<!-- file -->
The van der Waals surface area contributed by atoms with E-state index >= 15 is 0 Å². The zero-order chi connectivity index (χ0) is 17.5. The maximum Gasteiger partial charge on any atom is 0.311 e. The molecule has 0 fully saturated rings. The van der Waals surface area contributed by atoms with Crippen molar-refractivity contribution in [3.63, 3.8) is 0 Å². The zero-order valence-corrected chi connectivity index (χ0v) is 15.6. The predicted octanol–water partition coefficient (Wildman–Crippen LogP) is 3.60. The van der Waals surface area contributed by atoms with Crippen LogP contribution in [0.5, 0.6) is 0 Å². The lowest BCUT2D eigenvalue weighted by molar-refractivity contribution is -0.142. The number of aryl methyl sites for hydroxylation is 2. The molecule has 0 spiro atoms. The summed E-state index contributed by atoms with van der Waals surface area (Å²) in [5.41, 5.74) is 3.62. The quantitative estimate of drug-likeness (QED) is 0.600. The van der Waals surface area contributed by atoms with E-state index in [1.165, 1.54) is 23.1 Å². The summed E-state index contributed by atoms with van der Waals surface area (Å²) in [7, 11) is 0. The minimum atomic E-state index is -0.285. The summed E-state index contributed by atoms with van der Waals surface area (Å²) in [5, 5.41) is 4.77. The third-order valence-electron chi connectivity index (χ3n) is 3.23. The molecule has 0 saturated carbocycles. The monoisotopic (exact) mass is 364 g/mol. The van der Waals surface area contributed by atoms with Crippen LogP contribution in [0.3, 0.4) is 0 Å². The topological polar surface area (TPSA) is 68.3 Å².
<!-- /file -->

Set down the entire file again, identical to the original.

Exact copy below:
The van der Waals surface area contributed by atoms with E-state index >= 15 is 0 Å². The zero-order chi connectivity index (χ0) is 17.5. The maximum Gasteiger partial charge on any atom is 0.311 e. The molecule has 0 fully saturated rings. The van der Waals surface area contributed by atoms with Crippen molar-refractivity contribution in [3.63, 3.8) is 0 Å². The zero-order valence-corrected chi connectivity index (χ0v) is 15.6. The predicted octanol–water partition coefficient (Wildman–Crippen LogP) is 3.60. The van der Waals surface area contributed by atoms with Crippen LogP contribution in [0.5, 0.6) is 0 Å². The lowest BCUT2D eigenvalue weighted by molar-refractivity contribution is -0.142. The number of aryl methyl sites for hydroxylation is 2. The molecule has 0 spiro atoms. The summed E-state index contributed by atoms with van der Waals surface area (Å²) in [5.41, 5.74) is 3.62. The quantitative estimate of drug-likeness (QED) is 0.600. The van der Waals surface area contributed by atoms with E-state index in [1.165, 1.54) is 23.1 Å². The summed E-state index contributed by atoms with van der Waals surface area (Å²) in [7, 11) is 0. The minimum atomic E-state index is -0.285. The summed E-state index contributed by atoms with van der Waals surface area (Å²) in [5, 5.41) is 4.77. The third-order valence-electron chi connectivity index (χ3n) is 3.23. The molecule has 0 saturated carbocycles. The monoisotopic (exact) mass is 364 g/mol. The van der Waals surface area contributed by atoms with Crippen LogP contribution in [0.3, 0.4) is 0 Å². The topological polar surface area (TPSA) is 68.3 Å².